Tampa Bay Rays Mailbag: The Cost of Retaining John Jaso
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Ryan asks: How much would it cost the Rays to bring back John Jaso as a free agent?
A while back, commenter Ryan asked about the necessary price tag to keep both Jaso and Asdrubal Cabrera beyond their current one-year contracts. We will address Jaso today before getting into Cabrera hopefully next week.
So far this season, Jaso has hit to a .284/.379/.456 line (131 OPS+) with 17 doubles, 4 homers, 20 RBI, and a 35-26 strikeout to walk ratio in 198 plate appearances. His wrist contusion (I still can’t believe that was the injury!) sidelined him into July after his first plate appearance and he has also been heavily platooned, making just 19 PA’s against left-handed pitchers. It is also reasonable to say given his injury issues that he should never catch again. On the other hand, he hits right-handed pitching like crazy and showcased his versatility by getting into 6 games in the outfield this year.
A reasonable floor for Jaso this offseason would be the one-year, $6 million deals signed by Luke Scott with the Rays after the 2011 season and Mike Morse with the Giants before 2014. Both had good track records of hitting but struggled mightily in their final years before free agency. Scott managed a 90 OPS+ in 236 plate appearances, ending his season in July following shoulder surgery, while Morse put up an 84 OPS+ in 337 PA’s, also missing time with a quad strain. Jaso doesn’t quite have their upside as he is a true platoon player, but he still has a few distinct advantages over them.
Firstly, teams won’t be able to ignore just how good Jaso has been in his walk year, even though the sample is relatively small. His injury was a complete fluke and it is easy to look at how he is hitting and say that he is primed to hit something like this moving forward now that he no longer needs to worry about catching. Beyond that, he is more athletic than Scott and Morse, making him a much better baserunner and giving him a chance to be average defensively at first base or in left field. At the very least, he wouldn’t be the train wreck that Scott and Morse were in the field.
Finally, Jaso’s plate discipline makes him a very safe player as long as he is healthy. He may not have a ton of power, but he will consistently give you good at-bats and put the ball in play while hitting the occasional homer and more than his fair share of doubles. If a team wants a high-OBP hitter at the top of their lineup and doesn’t care too much about speed, Jaso is a good of a fit as they will ever find. That is in sharp contrast to the streaky, free-swinging tendencies of a guy like Morse. Overall, Jaso has enough going for him to overshadow the fact that he is a platoon player and get more than Morse and Scott.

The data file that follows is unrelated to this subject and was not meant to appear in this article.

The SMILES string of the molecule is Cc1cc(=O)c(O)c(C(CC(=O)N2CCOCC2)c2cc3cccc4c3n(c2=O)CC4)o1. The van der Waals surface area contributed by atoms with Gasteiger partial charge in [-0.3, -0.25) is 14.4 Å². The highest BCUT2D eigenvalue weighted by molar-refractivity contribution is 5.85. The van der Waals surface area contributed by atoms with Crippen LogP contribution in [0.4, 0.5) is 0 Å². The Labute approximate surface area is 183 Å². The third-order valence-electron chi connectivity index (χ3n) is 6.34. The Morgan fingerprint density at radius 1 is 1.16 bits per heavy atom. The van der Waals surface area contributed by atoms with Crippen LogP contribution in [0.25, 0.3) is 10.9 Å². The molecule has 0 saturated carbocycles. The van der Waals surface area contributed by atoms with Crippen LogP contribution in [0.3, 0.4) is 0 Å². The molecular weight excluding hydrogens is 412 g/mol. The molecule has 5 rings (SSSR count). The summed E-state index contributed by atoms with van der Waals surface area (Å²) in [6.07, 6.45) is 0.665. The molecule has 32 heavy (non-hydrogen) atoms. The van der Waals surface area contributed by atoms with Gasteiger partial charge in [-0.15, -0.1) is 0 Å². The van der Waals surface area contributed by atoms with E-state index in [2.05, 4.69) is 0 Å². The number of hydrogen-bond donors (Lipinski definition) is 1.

The next question is how high Jaso’s contract value could possibly go, and the three comps that come to mind are Billy Butler (3 years, $30 million), Michael Cuddyer (2 years, $20M), and Kendrys Morales (2 years, $17M). That being said, it seems difficult to believe that he can match any of them. Jaso may be the most athletic of the group, but all three of them could play every day while he simply can’t and Jaso’s 6 career games in the outfield don’t matter that much. It seems difficult to believe that he can match the amount of money that they received.
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That finally brings us to Jaso’s actual comps: fellow platoon players Seth Smith and David Murphy. Smith received two years, $13 million in his extension with the San Diego Padres while Murphy got two years and $12 million as a free agent with the Cleveland Indians. (Both players have since been traded). At the time that the contracts were signed, Smith and Murphy were both considered above-average corner outfield defenders, giving them edges over Jaso, but Jaso has better offensive numbers than both of them despite spending much of his career as a catcher. Jaso also comes with more injury concerns than them, but especially given salary inflation in baseball, it seems reasonable for him to receive a two-year deal worth between $12 million and $15 million this offseason.
In that range, the Tampa Bay Rays certainly have the ability to stay in the mix for Jaso. Contracts like that have been ill-fated in their history–see Pat Burrell and Grant Balfour–but Jaso’s plate discipline and athleticism limit the risk that comes with him and it isn’t as though the Rays will be able to find a better leadoff hitter against right-handed pitching within their budget. His injury history is concerning, but this year’s injury won’t repeat itself and the fact that he is no longer catcher increases the chances that he can stay on the field. The Rays could look to trade for a bat to replace Jaso, but unless they find a near-perfect match, re-signing him seems like their best bet.